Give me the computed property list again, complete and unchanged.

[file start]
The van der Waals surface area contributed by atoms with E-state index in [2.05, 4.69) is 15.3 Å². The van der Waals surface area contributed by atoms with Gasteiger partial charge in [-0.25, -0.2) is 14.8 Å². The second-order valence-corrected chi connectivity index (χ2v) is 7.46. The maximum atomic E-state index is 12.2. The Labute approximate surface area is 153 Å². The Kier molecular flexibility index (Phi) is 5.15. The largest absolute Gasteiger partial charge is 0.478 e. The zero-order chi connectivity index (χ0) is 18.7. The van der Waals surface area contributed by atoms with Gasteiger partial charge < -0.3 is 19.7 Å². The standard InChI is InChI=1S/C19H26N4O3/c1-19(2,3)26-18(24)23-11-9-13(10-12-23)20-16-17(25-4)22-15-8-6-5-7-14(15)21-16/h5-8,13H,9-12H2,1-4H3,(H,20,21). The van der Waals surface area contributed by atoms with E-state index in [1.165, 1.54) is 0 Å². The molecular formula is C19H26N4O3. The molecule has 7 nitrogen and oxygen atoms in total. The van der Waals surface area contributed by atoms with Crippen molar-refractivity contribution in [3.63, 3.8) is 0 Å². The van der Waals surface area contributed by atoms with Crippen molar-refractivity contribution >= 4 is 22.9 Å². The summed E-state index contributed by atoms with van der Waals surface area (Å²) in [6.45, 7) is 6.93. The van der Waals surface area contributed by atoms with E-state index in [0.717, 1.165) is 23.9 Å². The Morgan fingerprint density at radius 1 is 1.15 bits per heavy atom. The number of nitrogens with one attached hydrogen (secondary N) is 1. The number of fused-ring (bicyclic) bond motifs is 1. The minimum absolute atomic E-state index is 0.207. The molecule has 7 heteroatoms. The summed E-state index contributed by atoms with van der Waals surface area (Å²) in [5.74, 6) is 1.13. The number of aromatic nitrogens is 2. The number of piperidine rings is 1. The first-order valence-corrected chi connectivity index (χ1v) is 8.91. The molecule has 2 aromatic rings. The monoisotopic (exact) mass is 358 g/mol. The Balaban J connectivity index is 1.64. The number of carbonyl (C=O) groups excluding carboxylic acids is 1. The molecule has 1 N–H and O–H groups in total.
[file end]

The van der Waals surface area contributed by atoms with E-state index in [2.05, 4.69) is 15.3 Å². The van der Waals surface area contributed by atoms with Gasteiger partial charge in [-0.25, -0.2) is 14.8 Å². The second-order valence-corrected chi connectivity index (χ2v) is 7.46. The maximum atomic E-state index is 12.2. The Labute approximate surface area is 153 Å². The Kier molecular flexibility index (Phi) is 5.15. The largest absolute Gasteiger partial charge is 0.478 e. The zero-order chi connectivity index (χ0) is 18.7. The van der Waals surface area contributed by atoms with Gasteiger partial charge < -0.3 is 19.7 Å². The standard InChI is InChI=1S/C19H26N4O3/c1-19(2,3)26-18(24)23-11-9-13(10-12-23)20-16-17(25-4)22-15-8-6-5-7-14(15)21-16/h5-8,13H,9-12H2,1-4H3,(H,20,21). The van der Waals surface area contributed by atoms with E-state index in [1.165, 1.54) is 0 Å². The molecular formula is C19H26N4O3. The molecule has 7 nitrogen and oxygen atoms in total. The van der Waals surface area contributed by atoms with Crippen molar-refractivity contribution in [3.63, 3.8) is 0 Å². The van der Waals surface area contributed by atoms with Crippen molar-refractivity contribution >= 4 is 22.9 Å². The summed E-state index contributed by atoms with van der Waals surface area (Å²) in [6.45, 7) is 6.93. The van der Waals surface area contributed by atoms with E-state index in [0.717, 1.165) is 23.9 Å². The Morgan fingerprint density at radius 1 is 1.15 bits per heavy atom. The number of nitrogens with one attached hydrogen (secondary N) is 1. The number of fused-ring (bicyclic) bond motifs is 1. The minimum absolute atomic E-state index is 0.207. The molecule has 7 heteroatoms. The summed E-state index contributed by atoms with van der Waals surface area (Å²) in [5.74, 6) is 1.13. The number of aromatic nitrogens is 2. The number of piperidine rings is 1. The first-order valence-corrected chi connectivity index (χ1v) is 8.91. The molecule has 2 aromatic rings. The monoisotopic (exact) mass is 358 g/mol. The Balaban J connectivity index is 1.64. The number of carbonyl (C=O) groups excluding carboxylic acids is 1. The molecule has 1 N–H and O–H groups in total.